Conference center vote delayed

January 10, 1995|By Ellen Gamerman | Ellen Gamerman,Sun Staff Writer

The Annapolis City Council was spared a vote on a controversial issue last night when action on a proposed study of a possible conference center site was delayed until February.

But when Mayor Alfred A. Hopkins put off the vote on a $140,000 grant request for a new study of the site along the struggling West Street Corridor, he created a mini-controversy of his own. Conference center supporters left the room in disgust, and some aldermen were outwardly exasperated with the mayor's decision to delay.

Conference center supporters say they need the money to conduct environmental, transportation and economic impact studies on the site at the intersection of West Street and Taylor Avenue.

Members of the Annapolis and Anne Arundel Conference and Visitors Bureau had been buoyed by a public hearing last week during which nearly two dozen residents and business people testified in favor of the proposed study.

The group's members were hopeful that last night's vote would seal the deal.

But no sooner had the legislation been unveiled than several aldermen began to raise objections. Those members said they supported the conference center idea but did not approve of the bill's language.

So Mr. Hopkins put the decision on hold until Feb. 13.

Conference center supporters say the abandoned 11 acres, known as the West Street Corridor, are underused inner-city blocks that could only gain from redevelopment.

But some residents are fiercely opposed to the study and the conference center itself. They argue that private industries that support the center can pay for the study independently, and they call a city grant a government subsidy to the affluent hospitality industry for a project of questionable value.

One of the fiercest critics of the conference center bill was a member who generally supports the project, Ward 5 Alderman Carl O. Snowden.

Mr. Snowden urged the council to require the private sector to contribute to the cost of the study.

He also objected because the measure would pay for the study with a portion of the city's surplus funds -- money he said should be off-limits until the council decides how best to spend it.

Mr. Snowden suggested that the measure would sacrifice too much of the city's power by giving the visitors bureau greater say in deciding how best to spend the money. All of that language was drafted without his supervision as chairman of the Finance Committee, he said.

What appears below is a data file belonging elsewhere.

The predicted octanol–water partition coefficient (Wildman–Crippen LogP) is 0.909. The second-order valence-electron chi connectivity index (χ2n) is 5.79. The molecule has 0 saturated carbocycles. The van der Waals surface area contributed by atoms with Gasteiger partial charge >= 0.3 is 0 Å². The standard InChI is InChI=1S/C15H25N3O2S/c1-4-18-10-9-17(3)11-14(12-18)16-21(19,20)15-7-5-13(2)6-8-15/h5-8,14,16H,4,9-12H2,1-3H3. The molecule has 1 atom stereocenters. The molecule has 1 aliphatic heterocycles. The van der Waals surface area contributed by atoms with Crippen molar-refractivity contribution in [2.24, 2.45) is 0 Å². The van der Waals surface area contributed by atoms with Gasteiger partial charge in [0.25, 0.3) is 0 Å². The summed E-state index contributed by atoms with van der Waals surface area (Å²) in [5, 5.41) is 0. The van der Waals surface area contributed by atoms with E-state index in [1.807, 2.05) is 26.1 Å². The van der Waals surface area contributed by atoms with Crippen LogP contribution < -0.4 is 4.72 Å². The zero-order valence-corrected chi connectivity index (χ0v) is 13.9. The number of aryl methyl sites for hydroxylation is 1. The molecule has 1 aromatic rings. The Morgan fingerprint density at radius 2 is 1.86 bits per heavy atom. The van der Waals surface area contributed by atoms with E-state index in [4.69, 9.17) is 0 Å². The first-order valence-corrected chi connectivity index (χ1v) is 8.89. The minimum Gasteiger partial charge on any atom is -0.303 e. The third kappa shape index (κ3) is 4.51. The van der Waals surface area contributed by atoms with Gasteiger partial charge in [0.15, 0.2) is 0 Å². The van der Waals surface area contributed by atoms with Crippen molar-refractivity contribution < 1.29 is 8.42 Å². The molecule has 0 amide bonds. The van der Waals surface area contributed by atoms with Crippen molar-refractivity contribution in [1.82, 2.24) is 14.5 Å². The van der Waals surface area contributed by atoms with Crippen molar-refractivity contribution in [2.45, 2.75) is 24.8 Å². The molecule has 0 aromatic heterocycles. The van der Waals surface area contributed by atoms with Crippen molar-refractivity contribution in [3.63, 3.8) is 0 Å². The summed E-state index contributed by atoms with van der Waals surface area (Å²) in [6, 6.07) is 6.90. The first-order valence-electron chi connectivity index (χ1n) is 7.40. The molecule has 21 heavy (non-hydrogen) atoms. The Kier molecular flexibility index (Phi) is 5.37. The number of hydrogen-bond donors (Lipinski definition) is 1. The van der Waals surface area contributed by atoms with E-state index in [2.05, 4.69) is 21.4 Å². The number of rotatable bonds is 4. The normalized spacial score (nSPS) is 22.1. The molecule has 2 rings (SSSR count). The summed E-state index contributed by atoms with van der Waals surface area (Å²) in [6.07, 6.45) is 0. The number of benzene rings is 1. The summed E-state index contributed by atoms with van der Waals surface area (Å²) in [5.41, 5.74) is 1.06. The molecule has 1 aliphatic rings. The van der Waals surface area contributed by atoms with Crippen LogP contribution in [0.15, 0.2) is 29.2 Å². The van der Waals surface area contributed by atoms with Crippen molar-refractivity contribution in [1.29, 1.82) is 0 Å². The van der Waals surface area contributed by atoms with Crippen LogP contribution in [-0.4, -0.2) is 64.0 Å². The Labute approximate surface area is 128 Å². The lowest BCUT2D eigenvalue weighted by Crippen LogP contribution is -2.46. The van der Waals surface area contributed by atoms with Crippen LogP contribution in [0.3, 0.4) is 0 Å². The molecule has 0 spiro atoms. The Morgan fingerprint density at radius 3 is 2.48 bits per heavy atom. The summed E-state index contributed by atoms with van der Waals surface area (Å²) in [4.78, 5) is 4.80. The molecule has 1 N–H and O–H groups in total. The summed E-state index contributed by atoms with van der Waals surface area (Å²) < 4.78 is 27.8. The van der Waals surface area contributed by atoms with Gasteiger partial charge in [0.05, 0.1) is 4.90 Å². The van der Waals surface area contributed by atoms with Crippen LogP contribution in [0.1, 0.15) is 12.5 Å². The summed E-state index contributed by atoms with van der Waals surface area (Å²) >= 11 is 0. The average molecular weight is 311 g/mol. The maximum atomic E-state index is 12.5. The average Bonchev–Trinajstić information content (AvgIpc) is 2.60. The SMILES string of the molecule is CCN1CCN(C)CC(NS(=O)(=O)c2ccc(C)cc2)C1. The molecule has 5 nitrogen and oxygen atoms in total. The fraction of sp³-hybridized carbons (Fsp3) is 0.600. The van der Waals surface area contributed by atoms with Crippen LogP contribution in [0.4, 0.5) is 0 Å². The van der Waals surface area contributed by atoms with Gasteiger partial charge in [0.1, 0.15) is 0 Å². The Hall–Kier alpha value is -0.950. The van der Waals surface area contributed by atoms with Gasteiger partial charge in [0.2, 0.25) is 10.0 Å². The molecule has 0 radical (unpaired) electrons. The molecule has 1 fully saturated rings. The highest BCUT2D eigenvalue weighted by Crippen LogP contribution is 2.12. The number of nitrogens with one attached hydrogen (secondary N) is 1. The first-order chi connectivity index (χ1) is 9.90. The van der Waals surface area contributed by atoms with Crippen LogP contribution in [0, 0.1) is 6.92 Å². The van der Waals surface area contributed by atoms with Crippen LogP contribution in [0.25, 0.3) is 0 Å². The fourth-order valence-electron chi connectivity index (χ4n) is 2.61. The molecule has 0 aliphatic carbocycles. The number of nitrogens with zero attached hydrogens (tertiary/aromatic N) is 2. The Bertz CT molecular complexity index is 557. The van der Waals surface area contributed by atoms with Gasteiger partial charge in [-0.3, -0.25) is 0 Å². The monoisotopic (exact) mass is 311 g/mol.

He was joined in his criticism by Ward 2 Alderman Dean L. Johnson and Ward 4 Alderman Shep Tullier. The council has nine members, including the mayor.

The criticisms drew ire from some members and conference center supporters.

"It's pretty daggone comprehensive," said Ward 8 Alderman Ellen O. Moyer. "In fact, this excludes things the private sector would have to spend money on. What, in fact, it says is that we have a specific interest in a failing intersection and it's in the public interest to know what [redevelopment] would entail."

The decision to delay exasperated other council members.

"This is ridiculous," said Ward 7 Alderman M. Theresa DeGraff, who earlier in the evening had complained of dozens of bills getting lost in a quagmire of committees and never making it to the floor for votes.

Conference center supporters, who waited for two hours while the council conducted its regularly scheduled legislative business, were clearly fed up.

"Unbelievable," said an exasperated Tom Negri, a visitors bureau board member, as the vote was delayed. "It must be a legislative snafu," he said later.

In other action last night, two bills were introduced that revived controversies from 1994. One would curb the power of the Historic District Commission by increasing its size, changing membership requirements and rewriting some of its guidelines.

The other proposal would establish permit procedures for sidewalk cafes on Main Street and elsewhere.

Both measures stem from the city's battle with the Historic District Commission over plans to rebuild Main Street. Several aldermen had tried to curb the commission's power and encourage sidewalk cafes in the course of that debate.

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